Urban Diversity, Remote Rurals Add To Census Challenges In Nevada


J. Scott Applewhite/AP

Demonstrators rally outside the Supreme Court in April as the justices hear arguments over the Trump administration's plan to add a citizenship question to 2020 census forms.

Researchers with the Urban Institute say Nevada is among the states most at risk of a miscount in next year’s census.

The state’s fast growth, diversity, and transient population all make an accurate count more of a challenge.

“The reason is basic demographics. The population of the U.S., and that especially includes Nevada, is over time is becoming a more diverse society,” Urban Institute researcher Rob Santos told KNPR's State of Nevada. “The growth in the diverse population also brings with it something that challenges the Census Bureau every decennial census and that’s that there are hard to count individuals out there.”

Santos said that counting people living in their own homes the suburbs is relatively easy but counting people living in rental housing tends to be more difficult. In addition, those communities tend to be non-white communities.

“We expect there to be a heavier burden for counting in Nevada for the 2020 census, and therefore a higher level of undercount,” Santos said.

And adding uncertainty to the mix are the Trump administration’s efforts to add a citizenship question to next year’s census, a move that some fear would deter immigrants — some 140,000 live in Nevada — from being counted. 

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The Supreme Court recently blocked that question, saying the Trump Administration’s rationale was “contrived. But President Trump is expected to renew the push for the question through executive action

Santos said the concern of those opposed to the citizenship question is that people will not answer any census questions for fear of the information being reported to immigration officials.

“The Census Bureau itself has documented the fear and mistrust of government by immigrants and Latinos through its own research," he said, "We know that if that question is included there will be an even harder time to get people to participate because of that type of fear.”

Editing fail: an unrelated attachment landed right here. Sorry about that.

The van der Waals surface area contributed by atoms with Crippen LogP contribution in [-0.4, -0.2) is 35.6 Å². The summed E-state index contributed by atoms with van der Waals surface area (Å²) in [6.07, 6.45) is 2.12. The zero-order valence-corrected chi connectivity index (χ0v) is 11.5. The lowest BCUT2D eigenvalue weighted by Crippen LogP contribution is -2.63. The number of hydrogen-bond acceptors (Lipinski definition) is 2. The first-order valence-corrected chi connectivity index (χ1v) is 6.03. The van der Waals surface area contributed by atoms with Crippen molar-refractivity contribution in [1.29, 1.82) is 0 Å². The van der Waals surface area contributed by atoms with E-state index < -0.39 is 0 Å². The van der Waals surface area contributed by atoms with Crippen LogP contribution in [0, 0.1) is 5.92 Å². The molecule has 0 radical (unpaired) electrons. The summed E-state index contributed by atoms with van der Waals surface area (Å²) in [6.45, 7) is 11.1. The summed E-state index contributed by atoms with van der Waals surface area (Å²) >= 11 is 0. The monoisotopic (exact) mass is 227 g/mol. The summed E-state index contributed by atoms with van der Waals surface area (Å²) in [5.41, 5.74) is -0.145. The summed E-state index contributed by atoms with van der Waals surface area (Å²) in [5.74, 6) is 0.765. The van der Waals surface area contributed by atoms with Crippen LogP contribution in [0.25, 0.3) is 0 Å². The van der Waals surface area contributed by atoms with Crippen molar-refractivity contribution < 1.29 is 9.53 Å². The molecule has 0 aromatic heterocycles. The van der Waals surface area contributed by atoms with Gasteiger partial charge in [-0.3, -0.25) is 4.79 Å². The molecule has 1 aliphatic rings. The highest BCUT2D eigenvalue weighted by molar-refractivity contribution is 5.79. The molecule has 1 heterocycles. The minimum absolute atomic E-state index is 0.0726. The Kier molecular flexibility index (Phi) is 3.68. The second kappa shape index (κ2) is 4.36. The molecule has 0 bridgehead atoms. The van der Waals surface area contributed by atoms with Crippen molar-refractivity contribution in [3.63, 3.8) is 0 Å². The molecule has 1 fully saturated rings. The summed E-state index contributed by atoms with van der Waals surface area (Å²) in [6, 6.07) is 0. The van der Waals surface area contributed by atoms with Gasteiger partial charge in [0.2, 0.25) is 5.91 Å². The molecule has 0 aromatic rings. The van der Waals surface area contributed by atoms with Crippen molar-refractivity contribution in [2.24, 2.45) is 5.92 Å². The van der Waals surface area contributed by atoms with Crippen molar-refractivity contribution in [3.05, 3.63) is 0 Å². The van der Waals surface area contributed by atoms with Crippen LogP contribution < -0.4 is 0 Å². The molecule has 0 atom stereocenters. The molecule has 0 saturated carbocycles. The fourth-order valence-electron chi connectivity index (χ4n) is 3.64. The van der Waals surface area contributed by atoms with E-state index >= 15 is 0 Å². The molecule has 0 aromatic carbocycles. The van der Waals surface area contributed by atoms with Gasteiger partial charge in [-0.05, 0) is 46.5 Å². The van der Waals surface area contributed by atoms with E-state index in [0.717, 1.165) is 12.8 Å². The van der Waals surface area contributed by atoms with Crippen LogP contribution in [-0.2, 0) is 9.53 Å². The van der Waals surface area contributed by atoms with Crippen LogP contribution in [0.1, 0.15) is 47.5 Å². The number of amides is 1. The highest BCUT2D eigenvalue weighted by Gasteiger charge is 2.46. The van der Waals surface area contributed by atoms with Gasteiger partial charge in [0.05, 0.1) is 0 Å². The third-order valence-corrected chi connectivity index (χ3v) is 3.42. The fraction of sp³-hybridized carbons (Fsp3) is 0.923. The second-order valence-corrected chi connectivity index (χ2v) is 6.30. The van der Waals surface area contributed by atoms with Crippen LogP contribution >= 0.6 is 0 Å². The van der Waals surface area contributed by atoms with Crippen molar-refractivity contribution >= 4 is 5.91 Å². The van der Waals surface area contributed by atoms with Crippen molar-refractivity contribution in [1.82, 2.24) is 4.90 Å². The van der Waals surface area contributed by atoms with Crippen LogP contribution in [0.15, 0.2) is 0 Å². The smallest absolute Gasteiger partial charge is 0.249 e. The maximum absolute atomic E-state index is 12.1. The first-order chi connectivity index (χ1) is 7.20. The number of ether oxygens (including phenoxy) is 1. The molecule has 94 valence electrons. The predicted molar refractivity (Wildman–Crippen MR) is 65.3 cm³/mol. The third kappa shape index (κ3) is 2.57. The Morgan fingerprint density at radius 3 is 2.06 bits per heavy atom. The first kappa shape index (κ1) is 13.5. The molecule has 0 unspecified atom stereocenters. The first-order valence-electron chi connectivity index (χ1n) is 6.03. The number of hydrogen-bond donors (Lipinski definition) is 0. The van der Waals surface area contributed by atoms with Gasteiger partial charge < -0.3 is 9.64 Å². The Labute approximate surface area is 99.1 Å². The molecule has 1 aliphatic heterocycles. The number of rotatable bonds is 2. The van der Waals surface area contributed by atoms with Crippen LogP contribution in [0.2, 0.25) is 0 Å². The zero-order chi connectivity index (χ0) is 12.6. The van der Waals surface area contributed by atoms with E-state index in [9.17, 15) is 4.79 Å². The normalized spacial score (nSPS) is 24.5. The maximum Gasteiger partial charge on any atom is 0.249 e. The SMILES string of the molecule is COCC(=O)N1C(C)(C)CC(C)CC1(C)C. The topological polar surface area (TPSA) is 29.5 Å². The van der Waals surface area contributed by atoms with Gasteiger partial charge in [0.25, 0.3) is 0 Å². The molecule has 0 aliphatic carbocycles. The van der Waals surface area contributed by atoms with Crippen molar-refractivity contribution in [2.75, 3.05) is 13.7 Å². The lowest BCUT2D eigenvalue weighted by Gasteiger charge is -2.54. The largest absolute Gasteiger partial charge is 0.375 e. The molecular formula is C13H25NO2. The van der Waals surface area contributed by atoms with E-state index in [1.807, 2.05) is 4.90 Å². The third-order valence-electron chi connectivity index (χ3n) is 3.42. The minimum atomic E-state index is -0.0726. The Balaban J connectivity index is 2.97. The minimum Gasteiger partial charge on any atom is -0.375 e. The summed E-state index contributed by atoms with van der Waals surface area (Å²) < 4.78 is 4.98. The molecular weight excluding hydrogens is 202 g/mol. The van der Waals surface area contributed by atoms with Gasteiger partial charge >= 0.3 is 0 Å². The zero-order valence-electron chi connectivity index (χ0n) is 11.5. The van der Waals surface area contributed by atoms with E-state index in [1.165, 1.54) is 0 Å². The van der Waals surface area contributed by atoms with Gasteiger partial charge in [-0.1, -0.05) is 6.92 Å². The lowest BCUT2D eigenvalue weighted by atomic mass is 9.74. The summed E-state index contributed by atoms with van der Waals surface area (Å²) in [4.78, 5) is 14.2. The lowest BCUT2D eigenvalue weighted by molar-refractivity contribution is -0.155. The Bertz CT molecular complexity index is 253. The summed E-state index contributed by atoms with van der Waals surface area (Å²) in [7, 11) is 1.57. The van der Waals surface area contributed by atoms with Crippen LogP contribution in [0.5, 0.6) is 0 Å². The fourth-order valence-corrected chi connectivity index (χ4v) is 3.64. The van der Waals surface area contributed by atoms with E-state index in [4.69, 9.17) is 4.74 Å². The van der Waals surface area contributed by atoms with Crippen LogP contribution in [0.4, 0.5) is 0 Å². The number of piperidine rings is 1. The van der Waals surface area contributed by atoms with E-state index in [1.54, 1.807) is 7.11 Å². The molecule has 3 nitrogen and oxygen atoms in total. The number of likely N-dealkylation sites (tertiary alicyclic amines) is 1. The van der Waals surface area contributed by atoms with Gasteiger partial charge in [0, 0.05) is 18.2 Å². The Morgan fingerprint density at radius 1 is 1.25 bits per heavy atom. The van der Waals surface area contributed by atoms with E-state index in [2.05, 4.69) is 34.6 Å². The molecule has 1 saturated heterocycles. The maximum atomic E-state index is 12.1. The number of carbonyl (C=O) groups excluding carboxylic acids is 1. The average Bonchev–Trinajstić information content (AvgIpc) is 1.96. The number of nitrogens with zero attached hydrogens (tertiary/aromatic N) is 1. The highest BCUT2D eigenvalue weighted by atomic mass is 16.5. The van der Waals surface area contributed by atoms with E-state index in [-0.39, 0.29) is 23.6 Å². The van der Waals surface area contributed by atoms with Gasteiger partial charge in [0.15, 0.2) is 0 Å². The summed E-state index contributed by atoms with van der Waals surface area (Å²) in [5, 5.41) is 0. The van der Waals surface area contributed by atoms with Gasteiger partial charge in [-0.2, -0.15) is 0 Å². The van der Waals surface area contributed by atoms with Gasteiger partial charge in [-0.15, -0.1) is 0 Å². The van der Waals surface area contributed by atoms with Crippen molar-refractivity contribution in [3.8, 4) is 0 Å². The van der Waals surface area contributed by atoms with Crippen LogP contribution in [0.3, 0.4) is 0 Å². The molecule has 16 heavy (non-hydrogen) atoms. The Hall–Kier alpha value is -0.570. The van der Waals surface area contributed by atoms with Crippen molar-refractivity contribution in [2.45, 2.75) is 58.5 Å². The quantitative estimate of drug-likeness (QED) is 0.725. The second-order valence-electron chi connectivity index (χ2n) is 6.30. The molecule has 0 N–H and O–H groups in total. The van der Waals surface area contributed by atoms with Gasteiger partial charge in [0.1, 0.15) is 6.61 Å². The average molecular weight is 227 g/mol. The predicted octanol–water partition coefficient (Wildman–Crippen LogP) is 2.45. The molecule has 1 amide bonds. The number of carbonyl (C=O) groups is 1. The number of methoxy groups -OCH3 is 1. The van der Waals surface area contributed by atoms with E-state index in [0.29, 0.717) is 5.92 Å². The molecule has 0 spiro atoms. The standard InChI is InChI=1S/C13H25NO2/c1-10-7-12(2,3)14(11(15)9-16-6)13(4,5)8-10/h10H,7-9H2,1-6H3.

While people might fear citizenship information being sent from the Census Bureau to immigration officials, Santos said there is a clear rule against sharing any information gathered in the census with the rest of the federal government.

At risk, if Nevada is undercounted, is appropriate representation in Congress and the Electoral College, and federal dollars allocated based on census data.

“The end result is that when it comes to redetermining the apportionment of congressional seats Nevada would be at risk," Santos said, "When it comes to determining the number of electoral votes in the Electoral College, Nevada would be at risk."

Krystal Minera is the outreach director for Palara De Vida Ministries, a bilingual church in Reno. The church connects Spanish-speaking residents with law enforcement. She also works for Radio Vida, a Reno-based Christian radio station.

Minera said many people in her congregation are not even aware of the debate over the citizenship question. 

“I think because we’re basically on a week-to-week basis as far as just being on our toes about what’s going to happen with immigration, what’s going to be said. I don’t know that they’re as concerned as they should be at this very point in time,” she said.

But as the census gets closer, she believes more people will become aware of the issue. 

She believes the best way to avoid people not participating is education.

“If they are not informed as far as why the census exists, why it’s important, then I do believe they’re going to go off just common information and will not be a part of it, will not participate in it,” she said.

Sparks Councilman Kristopher Dahir, who serves on Governor Steve Sisolak’s Complete Count Committee, agreed that communicating the importance of the census is vital to everyone.

“We have to be really wise and let them know this is part of how we help take care of all of our populations,” he said. Federal dollars allocated because of the census cover everything from education to homelessness. 

Along with difficulties counting minority communities in the cities, those living in the state's sparsely populated rural areas can be difficult to reach as well, Dahir said.

“Our rurals are just as important as all of it and that actually is almost more difficult than even going and knocking on the door of someone who doesn’t want to open it because the rurals are so spread out and then some of them have government issues,” he said.

The committee is planning a media campaign to inform people about the census and a grassroot campaign through faith-based, education, and business organizations to make sure people fill out their census forms.



Rob Santos, researcher, Urban Institute; Krystal Minera, outreach director, Palabra De Vida Ministries in Reno; Kristopher Dahir, member, Gov. Steve Sisolak’s Complete Count Committee.

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